Sunday, May 14, 2006
  Minimum wage
The New York Times recently reported that, according to their survey of housing prices, a full-time worker earning minimum wage (which translates into an annual salary of $10,700) cannot afford a one-bedroom apartment anywhere in America at market rates. Heck, I doubt most people could survive half a year on that. Meanwhile, the CEO of ExxonMobile is earning 13,700 an HOUR.

Doesn't that say something about how "compassionate capitalism" is pretty much a broken system? Miminum wage needs a major boost in the arm (like, let's double it) and corporate greed needs to be reined in. Our government should be held responsible for selling out the American public to corporate America.

I keep wondering how long it can go on with the richest 1% amassing more and more of the wealth and the rest of us struggling to make ends meet. At what point will lowered wages hit the economy on the consumption side? If people can't afford the products they make and sell, at some point, profits are going to go down. Then, maybe, we'll realize that it's important to make life decent for all human beings, not just the rich, not, even, just Americans.
 
Comments:
How would you respond to the position that an expansion of the Earned Income Tax Credit is much more effective and equitable at helping the working poor than an increase in the minimum wage?
 
Hi esquire,

As someone who at one point received earned income tax credit, my thought is that there is a pot that is only so big. Since I'm a firm advocate of progressive taxes (ie the rich pay a greater percentage tax than the poor), essentially the money is coming from the same people in the long run -- ie the people who own companies and either pay the higher taxes or the higher wages.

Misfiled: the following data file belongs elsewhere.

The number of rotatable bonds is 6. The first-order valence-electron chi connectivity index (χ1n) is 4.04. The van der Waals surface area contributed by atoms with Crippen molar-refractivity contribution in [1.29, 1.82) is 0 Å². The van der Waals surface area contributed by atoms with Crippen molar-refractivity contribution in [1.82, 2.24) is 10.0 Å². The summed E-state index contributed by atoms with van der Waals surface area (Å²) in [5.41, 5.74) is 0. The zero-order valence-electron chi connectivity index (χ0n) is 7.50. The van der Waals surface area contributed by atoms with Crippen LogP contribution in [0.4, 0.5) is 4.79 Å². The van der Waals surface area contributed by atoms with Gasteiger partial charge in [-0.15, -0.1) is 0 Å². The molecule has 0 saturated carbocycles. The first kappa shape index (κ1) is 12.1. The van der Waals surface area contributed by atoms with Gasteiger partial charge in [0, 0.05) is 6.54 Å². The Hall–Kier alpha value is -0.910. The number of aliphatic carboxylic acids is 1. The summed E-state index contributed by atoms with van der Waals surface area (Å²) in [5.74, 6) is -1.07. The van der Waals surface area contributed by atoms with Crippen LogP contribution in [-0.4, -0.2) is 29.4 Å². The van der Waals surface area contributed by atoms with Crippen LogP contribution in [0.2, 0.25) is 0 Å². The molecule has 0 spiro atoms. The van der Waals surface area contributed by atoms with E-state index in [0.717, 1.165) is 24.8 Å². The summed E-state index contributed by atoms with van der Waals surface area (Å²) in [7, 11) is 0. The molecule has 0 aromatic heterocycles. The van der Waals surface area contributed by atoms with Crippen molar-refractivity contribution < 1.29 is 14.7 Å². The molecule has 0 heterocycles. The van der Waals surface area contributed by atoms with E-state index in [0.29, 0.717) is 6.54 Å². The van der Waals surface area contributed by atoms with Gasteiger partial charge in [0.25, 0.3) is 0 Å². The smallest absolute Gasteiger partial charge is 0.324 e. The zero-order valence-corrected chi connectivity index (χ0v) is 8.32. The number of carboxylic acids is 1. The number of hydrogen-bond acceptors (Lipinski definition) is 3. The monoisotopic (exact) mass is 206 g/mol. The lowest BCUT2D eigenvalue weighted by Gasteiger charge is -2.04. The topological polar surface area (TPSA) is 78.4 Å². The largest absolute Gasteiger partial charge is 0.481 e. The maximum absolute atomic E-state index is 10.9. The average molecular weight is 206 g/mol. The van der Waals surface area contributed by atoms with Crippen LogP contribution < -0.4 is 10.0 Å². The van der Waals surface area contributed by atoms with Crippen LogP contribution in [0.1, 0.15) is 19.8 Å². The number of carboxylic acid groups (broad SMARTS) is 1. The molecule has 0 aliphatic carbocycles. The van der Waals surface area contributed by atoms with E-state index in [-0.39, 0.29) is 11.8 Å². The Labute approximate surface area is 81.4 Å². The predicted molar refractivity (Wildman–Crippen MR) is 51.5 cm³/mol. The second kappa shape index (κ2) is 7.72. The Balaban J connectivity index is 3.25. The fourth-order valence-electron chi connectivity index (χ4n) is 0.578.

Not only that, the costs of business are ultimately reflected in the price of products and services, so ultimately, the consumer pays for the greater taxes or the greater wages.

What is needed, then, is for the earning power of various jobs to be more equal, rather than some people earning more than they can possibly spend, and others being left impoverished.

As for whether, as a wage earner I'd rather get EIC or a higher wage, from the point of view of the wage earner, earned income tax credits feel like a government handout. It feels like you are failing. Higher minimum wages, on the other hand, feel like you're getting paid a decent wage for a day's work. That psychological difference is important.
 
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Progressive Muslim, feminist, mom, writer, mystic, lover of the universe and Doug Schmidt, cellist, theologian and imam.


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Wanda Campbell also known as Nochipa A very gifted poet and a gentle, compassionate soul. Nochipa and I are on the same page on sooooo many things
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Freedom from the Mundane Colin Galbraith, another excellent writer, from Scotland.
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